I think it would serve as better history, and indeed give credit to women poets, if the sources on Edna St. Vincent Millay said, ‘Millay won a Pulitzer Prize for Poetry in 1923, the third woman to do so in a field dominated up to that point by women.’

Edna St. Vincent Millay (1892-1950) was notoriously promiscuous, taking many lovers, a practice that persisted unabated after her marriage. She wrote the famous verse:

My candle burns at both ends,

It will not last the night.

But ah, my foes, and oh, my friends—

It gives a lovely light.

The idea of a candle burning at both ends is often interpreted to mean that her lovers were both male and female. She had no children, and her biographers note that in her life she had two abortions—in a time when such procedures were terribly dangerous.

She wrote of all seasons, but in a life as unconventional as hers, she was never going to mimic the traditional themes of seasonal literature. In the poem ‘Spring’ she asks, ‘To what purpose, April, do you return again?’ She is unimpressed by the resurrection of life, and the thought that death is never final, because:

Life in itself

Is nothing,

An empty cup, a flight of uncarpeted stairs,

It is not enough that yearly, down this hill,


Comes like an idiot, babbling and strewing flowers.

More stirring to her is the death of beauty, as exemplified by autumn. In ‘The Death of Autumn’ she writes that when the reeds die and grasses are fetched off by the wind, she feels the weight of the year in her heart.

I know that beauty must ail and die,

And will be born again,–but ah, to see

Beauty stiffened, staring up at the sky!

Oh Autumn! Autumn!—What is the Spring to me?

As with most poets, Millay concentrates on spring and autumn, but summer also seems to hold special meaning for her. In her poignant ‘Sonnet XXVII’ she writes:

I know I am but summer to your heart,

And not the full four seasons of the year . . .

And in the poem ‘Song,’ she writes of summer:

Gone, gone again is Summer the lovely,

Gone again on every side,

Lost again like a shining fish from the hand

Into the shadowy tide.

Biographers have theorized that Millay’s sense of loss at the passing of another summer is a reference to her own childlessness, another fertile season spent without fecundity. But as far as I can see, there is nothing in her life to indicate she ever longed to have children, and the evidence indicates she was fully capable.

Millay is another example of the fact that the seasons will always be seen as similes for the progress of human life, both its cyclicity and its impermanence. And when that life is unconventional, so is the poetry it produces.



Uncut Pages in Burroughs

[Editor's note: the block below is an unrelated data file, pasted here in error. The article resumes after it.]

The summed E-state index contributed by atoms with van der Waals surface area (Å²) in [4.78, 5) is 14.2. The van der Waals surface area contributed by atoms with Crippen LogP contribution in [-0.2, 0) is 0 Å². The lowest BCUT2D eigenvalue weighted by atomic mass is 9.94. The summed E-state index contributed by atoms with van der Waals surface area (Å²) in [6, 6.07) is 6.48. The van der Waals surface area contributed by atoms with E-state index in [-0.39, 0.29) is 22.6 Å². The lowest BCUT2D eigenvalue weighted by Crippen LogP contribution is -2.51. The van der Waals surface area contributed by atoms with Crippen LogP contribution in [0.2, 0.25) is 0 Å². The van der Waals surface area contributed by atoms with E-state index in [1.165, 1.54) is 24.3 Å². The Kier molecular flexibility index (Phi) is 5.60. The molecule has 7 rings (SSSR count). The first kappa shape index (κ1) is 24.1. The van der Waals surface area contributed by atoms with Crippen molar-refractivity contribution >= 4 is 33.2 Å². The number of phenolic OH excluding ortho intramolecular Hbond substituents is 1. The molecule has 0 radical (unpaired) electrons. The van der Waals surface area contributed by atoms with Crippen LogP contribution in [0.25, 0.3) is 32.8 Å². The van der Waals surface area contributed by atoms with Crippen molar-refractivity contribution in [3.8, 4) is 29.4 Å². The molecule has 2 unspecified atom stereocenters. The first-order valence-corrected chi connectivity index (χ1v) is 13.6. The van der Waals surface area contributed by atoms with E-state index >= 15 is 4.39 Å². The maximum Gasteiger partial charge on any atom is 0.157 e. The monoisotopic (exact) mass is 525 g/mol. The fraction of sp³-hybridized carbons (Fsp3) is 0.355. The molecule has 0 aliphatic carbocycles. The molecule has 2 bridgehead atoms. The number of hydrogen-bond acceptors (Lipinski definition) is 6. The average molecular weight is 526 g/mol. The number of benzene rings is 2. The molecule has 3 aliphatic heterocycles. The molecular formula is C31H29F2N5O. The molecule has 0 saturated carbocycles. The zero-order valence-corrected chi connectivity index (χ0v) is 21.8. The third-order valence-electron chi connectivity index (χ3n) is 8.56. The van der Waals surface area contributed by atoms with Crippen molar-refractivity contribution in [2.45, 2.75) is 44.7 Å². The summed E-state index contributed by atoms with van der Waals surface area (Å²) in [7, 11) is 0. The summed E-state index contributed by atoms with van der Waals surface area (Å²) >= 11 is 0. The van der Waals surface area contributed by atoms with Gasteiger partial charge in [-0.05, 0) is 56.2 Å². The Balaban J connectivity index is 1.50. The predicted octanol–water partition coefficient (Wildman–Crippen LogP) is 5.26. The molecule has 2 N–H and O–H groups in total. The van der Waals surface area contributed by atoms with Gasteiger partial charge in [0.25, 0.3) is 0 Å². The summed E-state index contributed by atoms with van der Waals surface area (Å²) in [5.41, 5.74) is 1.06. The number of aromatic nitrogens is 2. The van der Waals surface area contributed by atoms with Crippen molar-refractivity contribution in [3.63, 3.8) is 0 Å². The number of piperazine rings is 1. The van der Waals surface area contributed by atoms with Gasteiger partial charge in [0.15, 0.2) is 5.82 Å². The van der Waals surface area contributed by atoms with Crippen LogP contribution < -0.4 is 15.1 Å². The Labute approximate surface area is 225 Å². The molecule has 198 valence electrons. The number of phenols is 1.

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Last night I was reading Winter Sunshine by John Burroughs. Recent editions of Burroughs’s original books are hard to come by: today we have mostly anthologies and collections of his hundreds of nature essays. This was a 1908 edition of Winter Sunshine, and in the midst of the essay ‘Autumn Tides’ I was much surprised to find two uncut pages.

Let me tell you, if you don’t know, about uncut pages. Books are printed and bound using large sheets called octavos, meaning that there are eight pages to a sheet. The sheet is printed and folded into a unit called a signature. The signatures are assembled into their proper order, then run through a finisher that cuts the edges so the pages are all separate. Sometimes, the cutter misses a few pages. Sometimes it misses many. In the old days, this was common, and one could encounter uncut pages with some regularity. A person who could read and write was likely to carry, or have handy a penknife, with which it was an easy operation to smoothly slice open the uncut pages. I have read entries in old journals about the pleasures of finding uncut pages, like unwrapping a gift, or opening a door into a new world.

I used my Swiss Army knife. I was being careful, since this was a library copy, borrowed through interlibrary loan from the Abbey Library in Conception, Missouri. As I continued through Burroughs’s wonderful musings about the changing seasons, I was struck by the fact that I was the first person reading this essay in this volume. Almost exactly one-hundred years, and never had anyone opened these pages. This is a loss: people should always be reading John Burroughs.

I have been reading and writing about the seasons on earth for more than fifteen years. In my ever-expanding book, I have written chapters about the science of the seasons, the measuring of the seasons with calendars, the mythology of the seasons, and the holidays based on the seasons. Now I am working on the chapter about music and literature of the seasons. This has led me to many of the great nature writers—Emerson, Thoreau, Dickinson, Millay, Muir, Teale, Borland, Beston, Dillard, and of course, Burroughs. Of these, I find Burroughs the very best.